June 25 – July 31, 2016
During the Independence Day weekend we will only have ONE performance, on Friday, July 1st.
The Addams Family features an original story which is every father’s nightmare. Wednesday Addams, the ultimate princess of darkness, has grown up and fallen in love with a sweet, smart young man from a respectable family, a man her parents have never met. Wednesday confides only in her father, Gomez, and he must do something he’s never done before ~ keep a secret from his beloved wife, Morticia! However, everything will change on the fateful night they host a dinner for Wednesday’s ‘normal’ boyfriend and his parents. Music and lyrics by Andrew Lippa; based on characters created by Charles Addams.
Speaking of the casting, you won’t be able to resist the off-beat charm of Gomez Addams, played by Aric Martin for all the Latin lover laughs you could ever imagine. Amy Coles is his perfect partner as Morticia, flashing her sexiness and hot temper with just a look every chance she gets. The two lead the entire cast of excellent performers both musically and in creatively staged choreography that will grab your attention and never let go.
Supporting cast members of note include Annie Claire Hudson as the boundary-challenging Wednesday, Nicholas Vizzi as her emotionally-challenged brother Pugsley who commands the stage while singing “Pulled” with his sister and “What If” as a solo, and Scott Senior as Lucas who is out to prove he is “Crazier Than You,” securing a life-long place in Wednesday’s heart.
Matthew Artson is the perfect Lurch, towering over the rest of the cast and getting his message across without uttering a word. Paul C. Luoma is almost unrecognizable as bald Uncle Fester who commands the stage by interacting with audience while narrating the action at several points. His comical moves are sure to please this kids, while his wonderful love song “The Moon and Me,” sung on top of a ladder moved around the stage by female ensemble members twirling parasols, will appeal to the romantic soul in all of us. Playing against type, Carly Linehan transforms herself physically into elderly Grandma Addams, although neither Gomez nor Morticia remember just whose family she really belongs to after visiting for a few days and staying for years. Linehan is utterly enchanting as the quirky old lady who maintains a morbid apothecary cart, soon to bring outrageousness to the planned dinner party due to Pugsley “borrowing” a potion guaranteed to bring out “the darkness” in anyone who drinks it.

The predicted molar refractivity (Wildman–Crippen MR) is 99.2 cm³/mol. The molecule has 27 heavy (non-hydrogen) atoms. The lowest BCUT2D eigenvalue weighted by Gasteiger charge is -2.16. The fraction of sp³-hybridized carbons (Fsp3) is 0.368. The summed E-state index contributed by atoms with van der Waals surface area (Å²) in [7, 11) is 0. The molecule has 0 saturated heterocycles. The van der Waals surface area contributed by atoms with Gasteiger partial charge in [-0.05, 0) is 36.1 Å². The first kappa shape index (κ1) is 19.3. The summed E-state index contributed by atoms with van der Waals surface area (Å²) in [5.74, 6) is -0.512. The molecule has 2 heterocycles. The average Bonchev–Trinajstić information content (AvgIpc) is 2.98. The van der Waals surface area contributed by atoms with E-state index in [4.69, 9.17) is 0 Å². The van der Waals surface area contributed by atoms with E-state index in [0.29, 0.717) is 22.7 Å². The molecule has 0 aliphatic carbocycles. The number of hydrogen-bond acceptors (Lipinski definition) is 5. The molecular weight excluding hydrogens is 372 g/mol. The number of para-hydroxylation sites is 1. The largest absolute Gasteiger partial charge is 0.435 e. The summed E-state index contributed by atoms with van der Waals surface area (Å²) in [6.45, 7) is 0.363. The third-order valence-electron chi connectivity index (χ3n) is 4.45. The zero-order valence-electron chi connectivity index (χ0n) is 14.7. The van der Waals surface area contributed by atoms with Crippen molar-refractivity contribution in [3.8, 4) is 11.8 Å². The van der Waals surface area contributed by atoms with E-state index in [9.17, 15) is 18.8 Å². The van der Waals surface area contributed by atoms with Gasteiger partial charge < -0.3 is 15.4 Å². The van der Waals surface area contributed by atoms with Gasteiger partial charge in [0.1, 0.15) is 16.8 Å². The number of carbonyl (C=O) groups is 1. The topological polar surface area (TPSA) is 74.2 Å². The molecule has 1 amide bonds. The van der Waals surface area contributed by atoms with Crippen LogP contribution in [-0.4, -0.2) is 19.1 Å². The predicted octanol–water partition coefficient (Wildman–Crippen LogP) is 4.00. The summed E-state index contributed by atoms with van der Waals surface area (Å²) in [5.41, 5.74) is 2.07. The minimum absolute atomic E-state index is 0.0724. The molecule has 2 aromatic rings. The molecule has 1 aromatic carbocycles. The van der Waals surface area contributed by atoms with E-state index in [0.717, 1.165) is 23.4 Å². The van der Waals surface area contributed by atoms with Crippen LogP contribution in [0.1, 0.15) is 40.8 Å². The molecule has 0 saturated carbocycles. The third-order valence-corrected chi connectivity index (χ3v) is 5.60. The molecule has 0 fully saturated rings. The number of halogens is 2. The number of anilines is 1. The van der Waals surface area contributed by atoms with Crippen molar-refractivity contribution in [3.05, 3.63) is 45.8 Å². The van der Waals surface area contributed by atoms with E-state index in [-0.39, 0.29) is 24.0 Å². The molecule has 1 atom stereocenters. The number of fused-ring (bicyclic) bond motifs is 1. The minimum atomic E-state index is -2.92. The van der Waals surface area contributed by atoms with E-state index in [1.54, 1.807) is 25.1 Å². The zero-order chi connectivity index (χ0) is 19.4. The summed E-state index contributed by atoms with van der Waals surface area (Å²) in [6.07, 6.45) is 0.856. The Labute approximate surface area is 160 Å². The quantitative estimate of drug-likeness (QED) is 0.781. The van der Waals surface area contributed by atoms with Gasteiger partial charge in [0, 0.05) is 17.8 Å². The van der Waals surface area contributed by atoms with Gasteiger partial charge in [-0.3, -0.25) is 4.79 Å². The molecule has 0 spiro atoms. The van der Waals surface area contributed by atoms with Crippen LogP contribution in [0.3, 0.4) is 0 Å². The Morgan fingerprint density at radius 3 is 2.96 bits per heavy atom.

That scene brings out the best comedic and sexy singing skills of lovely Alicia Reynolds as Lucas’ mother Alice Beineke who speaks in rhymes and dresses in bright yellow, as opposed to the rest of the cast in shades of black, white and gray thanks to the macabre costumes from Theatre Company, Inc. Poor Alice has no idea what is really going on with the Addams family until she mistakenly drinks Grandma’s potion and embraces her dark side. Handsome Spencer Johnson as her unsuspecting husband Mal has no idea what has happened to his wife until their heart-to-heart talk leads him into remembering the way he wooed her as a young man wearing a Grateful Dead tee shirt and headband while playing the guitar. I wish that image would have been played out at some point during the show as no doubt Johnson would rock it!
The entire gray-faced and dressed as dead ancestors ensemble is a vital part of this show, from their surreal additions to each scene as statues in the Addams home, dead ancestors rising in the graveyard, stagehands constantly assisting in the changing of sets and set pieces, to incredible dancers in creatively staged choreography for each musical number in which they appear. Kudos to each and every one of you for making this musical such a lively and entertaining piece of theatre history.